I fly between 200 and 300 hours a year in a Cessna 421C with a Garmin 530W/430W stack, radar, NEXRAD, lightning detection and terminal traffic detection. I occasionally fly in the right seat of a CJ3 with a nice glass panel.
I do not really think the glass in the CJ3 has anything I do not have in my 421 because I fly with a Tablet PC, a Fujitsu Stylistic, that interfaces with my Garmin 530W via an RS-232 out the back of the Garmin. I run Jeppesen FlightDeck and JeppView on this fully functional yet compact PC computer.
It’s about 14 x 8.5 x 0.75 inches. It has geo-referenced moving maps, approach plates, airport charts … everything Jeppesen sells. I get to see my plane flying around on the maps and taxiing on the ground. I can switch from the en route chart to the arrival chart to the approach plate to the airport/taxi diagram with a touch on the screen. All of these charts can be magnified by the stroke of the stylus. The Garmin overlays my flight plan route and the location of my plane on the map displayed on the PC.
I can see the screen better in direct sunlight than shade, and I can dim the screen for flying at night. Jeppesen FlightDeck even shows the height of the terrain below me and in front of me along my flight path. Switching between programs is a simple press of a button, so I can switch to Microsoft OneNote and use the stylus to write down clearances and notes, read my checklists and record squawks.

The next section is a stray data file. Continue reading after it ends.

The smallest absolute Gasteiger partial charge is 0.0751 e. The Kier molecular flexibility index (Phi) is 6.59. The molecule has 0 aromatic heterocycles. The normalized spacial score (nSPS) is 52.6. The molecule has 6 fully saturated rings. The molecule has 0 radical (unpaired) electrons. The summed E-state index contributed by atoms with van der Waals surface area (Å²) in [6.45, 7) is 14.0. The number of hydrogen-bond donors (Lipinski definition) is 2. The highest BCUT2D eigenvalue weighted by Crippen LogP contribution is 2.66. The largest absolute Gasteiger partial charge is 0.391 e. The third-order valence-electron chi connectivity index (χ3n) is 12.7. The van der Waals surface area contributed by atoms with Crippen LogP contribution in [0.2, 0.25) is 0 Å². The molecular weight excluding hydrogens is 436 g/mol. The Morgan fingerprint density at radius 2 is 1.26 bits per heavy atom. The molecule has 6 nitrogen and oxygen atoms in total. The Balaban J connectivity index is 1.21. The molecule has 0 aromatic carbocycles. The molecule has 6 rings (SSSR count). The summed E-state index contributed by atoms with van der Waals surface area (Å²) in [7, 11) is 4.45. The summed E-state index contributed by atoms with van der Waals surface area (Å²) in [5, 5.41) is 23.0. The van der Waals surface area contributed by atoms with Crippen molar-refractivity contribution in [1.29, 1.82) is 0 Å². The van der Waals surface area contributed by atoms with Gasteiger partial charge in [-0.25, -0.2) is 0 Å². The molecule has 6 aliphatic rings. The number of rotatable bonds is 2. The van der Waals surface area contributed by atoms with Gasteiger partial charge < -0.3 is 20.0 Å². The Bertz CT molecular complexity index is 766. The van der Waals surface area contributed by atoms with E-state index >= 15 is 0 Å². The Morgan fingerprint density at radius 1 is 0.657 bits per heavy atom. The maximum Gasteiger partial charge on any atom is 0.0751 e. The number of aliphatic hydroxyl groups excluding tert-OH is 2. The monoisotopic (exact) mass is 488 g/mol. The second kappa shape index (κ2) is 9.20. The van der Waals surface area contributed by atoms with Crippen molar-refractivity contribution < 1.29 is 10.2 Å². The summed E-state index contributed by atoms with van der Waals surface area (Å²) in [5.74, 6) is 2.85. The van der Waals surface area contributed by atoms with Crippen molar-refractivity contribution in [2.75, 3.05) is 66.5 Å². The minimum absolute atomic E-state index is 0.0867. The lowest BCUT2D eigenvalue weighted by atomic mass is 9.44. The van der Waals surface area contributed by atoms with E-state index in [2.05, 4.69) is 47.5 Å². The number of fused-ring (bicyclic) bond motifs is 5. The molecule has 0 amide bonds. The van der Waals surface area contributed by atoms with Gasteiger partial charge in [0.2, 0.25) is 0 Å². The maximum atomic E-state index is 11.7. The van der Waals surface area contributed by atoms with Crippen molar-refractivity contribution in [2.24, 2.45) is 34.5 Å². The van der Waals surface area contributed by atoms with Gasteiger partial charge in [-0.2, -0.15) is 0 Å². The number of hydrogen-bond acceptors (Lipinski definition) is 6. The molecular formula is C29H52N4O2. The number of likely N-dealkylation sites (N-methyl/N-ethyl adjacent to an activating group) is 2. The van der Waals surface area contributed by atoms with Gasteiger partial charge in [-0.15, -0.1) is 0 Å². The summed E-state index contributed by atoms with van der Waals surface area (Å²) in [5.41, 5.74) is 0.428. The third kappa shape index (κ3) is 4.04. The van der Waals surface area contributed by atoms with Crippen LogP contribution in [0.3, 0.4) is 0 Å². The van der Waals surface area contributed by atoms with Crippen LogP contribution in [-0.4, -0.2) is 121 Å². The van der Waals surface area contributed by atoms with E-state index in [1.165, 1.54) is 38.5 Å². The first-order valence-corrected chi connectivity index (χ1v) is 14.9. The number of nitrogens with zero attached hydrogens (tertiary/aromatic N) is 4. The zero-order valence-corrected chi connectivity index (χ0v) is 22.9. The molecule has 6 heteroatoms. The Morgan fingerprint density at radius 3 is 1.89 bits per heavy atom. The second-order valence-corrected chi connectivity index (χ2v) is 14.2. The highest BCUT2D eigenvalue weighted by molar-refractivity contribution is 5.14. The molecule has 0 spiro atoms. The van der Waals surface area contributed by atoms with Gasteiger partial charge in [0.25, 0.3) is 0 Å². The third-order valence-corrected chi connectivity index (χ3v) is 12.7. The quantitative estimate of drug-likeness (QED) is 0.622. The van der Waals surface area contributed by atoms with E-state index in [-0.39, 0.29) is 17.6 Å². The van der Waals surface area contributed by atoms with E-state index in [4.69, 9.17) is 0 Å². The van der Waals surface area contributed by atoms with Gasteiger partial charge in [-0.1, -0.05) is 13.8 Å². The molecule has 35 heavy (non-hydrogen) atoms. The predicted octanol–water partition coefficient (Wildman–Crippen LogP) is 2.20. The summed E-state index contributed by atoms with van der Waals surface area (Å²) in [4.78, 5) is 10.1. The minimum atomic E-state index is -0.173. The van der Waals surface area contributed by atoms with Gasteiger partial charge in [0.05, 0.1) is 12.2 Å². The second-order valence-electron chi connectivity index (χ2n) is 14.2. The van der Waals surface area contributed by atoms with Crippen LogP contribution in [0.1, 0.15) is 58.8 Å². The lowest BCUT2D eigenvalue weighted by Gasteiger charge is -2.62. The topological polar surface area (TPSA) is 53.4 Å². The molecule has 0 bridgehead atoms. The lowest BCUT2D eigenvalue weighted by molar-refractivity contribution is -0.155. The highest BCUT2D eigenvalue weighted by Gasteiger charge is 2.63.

I fly without paper, using my computer in my lap instead of a kneeboard. The computer gets power from the aircraft, so I do not need to worry about the battery dying on cross-country flights, but it does have a battery that will last four or five hours if there is an electrical failure in the aircraft. My tablet even has a customized-for-my-aircraft, fill-in-the-blank program for weight and balance with a graph.
Anyway, thanks for the article. It was just a little pass. It seems to me that you ought to be telling readers that there is a real system out there that really works and has been around for years.
Daryl M. Williams
Could You Elaborate On That?
I’m a long-time subscriber to IFR, and I relish the arrival of each issue. After more than 2000 hours, three ratings and my own T210 (thanks to a patient wife) I feel comfortable flying IFR, but I know there’s so much more to learn, and your journal helps greatly. Also, I love the simplicity of a magazine all about flying—no reviews of planes I cannot afford, no tedious descriptions of far-away airports I will never visit, no equipment I will never buy. IFR is great. But …